CMMC board gets first permanent chair since September

Johnson will lead the Accreditation Body set up a year ago to implement the DOD's new Cybersecurity Maturity Model Certification program for all contractors.
DOD seal
(DoD photo by Lisa Ferdinando)

The accreditation body overseeing the rollout of the Department of Defense‘s new Cybersecurity Maturity Model Certification standards has a permanent chair for the first time in months.

Karlton Johnson, the former vice-chair who has been acting chair since September, was voted to lead the Cybersecurity Maturity Model Certification Accreditation Body (CMMC-AB) as it oversees the DOD’s contractor cybersecurity verification program. Since its incorporation a year ago, the board has faced ups and downs with ousters and tumult stymieing some of its progress.

The board plans to announce Johnson’s confirmation Tuesday night during a town hall meeting, giving some AB members optimism for its future. It is unclear what the vote margin was to confirm Johnson’s leadership.

Johnson, a former Air Force colonel with years of experience leading the operation of networks in hostile combat zones, was elevated to acting chair when former chairman Ty Schieber was ousted in September following the creation of a sponsorship program that some saw as a pay-to-play scheme.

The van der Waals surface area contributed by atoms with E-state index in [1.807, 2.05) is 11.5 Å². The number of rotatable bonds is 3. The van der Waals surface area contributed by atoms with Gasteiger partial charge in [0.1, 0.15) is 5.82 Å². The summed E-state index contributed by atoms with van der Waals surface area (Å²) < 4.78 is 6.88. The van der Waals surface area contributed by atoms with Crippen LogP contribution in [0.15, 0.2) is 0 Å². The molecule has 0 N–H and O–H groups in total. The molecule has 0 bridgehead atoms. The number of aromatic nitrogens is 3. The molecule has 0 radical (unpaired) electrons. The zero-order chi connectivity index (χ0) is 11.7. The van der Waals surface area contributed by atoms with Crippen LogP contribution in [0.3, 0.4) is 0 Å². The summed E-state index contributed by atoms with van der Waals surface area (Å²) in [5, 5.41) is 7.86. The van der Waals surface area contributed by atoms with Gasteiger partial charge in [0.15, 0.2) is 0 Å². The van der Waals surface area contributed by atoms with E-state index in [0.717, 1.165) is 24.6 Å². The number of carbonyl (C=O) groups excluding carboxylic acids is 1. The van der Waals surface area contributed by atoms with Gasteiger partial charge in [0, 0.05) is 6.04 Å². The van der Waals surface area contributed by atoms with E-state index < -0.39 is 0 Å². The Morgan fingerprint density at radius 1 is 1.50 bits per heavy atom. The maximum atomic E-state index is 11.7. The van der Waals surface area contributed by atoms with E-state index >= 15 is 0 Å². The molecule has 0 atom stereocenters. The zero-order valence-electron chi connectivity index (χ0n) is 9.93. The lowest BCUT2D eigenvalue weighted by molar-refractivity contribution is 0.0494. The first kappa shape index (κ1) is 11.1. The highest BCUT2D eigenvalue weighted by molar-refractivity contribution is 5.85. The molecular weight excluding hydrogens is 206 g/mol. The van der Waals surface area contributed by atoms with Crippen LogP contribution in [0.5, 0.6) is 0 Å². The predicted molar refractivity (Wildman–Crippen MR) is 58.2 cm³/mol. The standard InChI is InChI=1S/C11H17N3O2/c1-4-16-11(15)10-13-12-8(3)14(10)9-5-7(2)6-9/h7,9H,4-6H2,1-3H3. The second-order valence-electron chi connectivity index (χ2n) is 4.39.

During the months Johnson served as acting chair, several members publicly and privately expressed trust and confidence in his leadership of the AB. In public appearances, DOD officials have also expressed support for him and a solid relationship.

The AB exists as a separate entity from DOD program office that houses CMMC but works closely with the department through a no-cost contract. The board’s primary duty is to oversee the ecosystem of assessors, trainers, educators and consultants that will verify that contractors are meeting their cybersecurity requirements. The new CMMC requirements span five levels of cybersecurity maturity that all contracts in the future will be required to meet depending on the sensitivity of the information they deal with. The scale begins with level one for non-sensitive information and culminates with level five for the most sensitive controlled unclassified information a contractor might handle on its network.

The AB needs to accredit enough assessors to efficiently vet the 300,000 contractors that will eventually need CMMC certification. Without a sufficient supply of assessors, demand could push the cost of an assessment out of reach for small businesses, which also may need to spend more to improve their cybersecurity hygiene to meet new standards.

The AB plans to outline its recent success setting up that marketplace in the town hall Tuesday night. Representatives from the DOD will also detail what initial contracts will have CMMC requirements. All DOD contracts will have a CMMC requirement come 2025, with the rollout ramping up over time.

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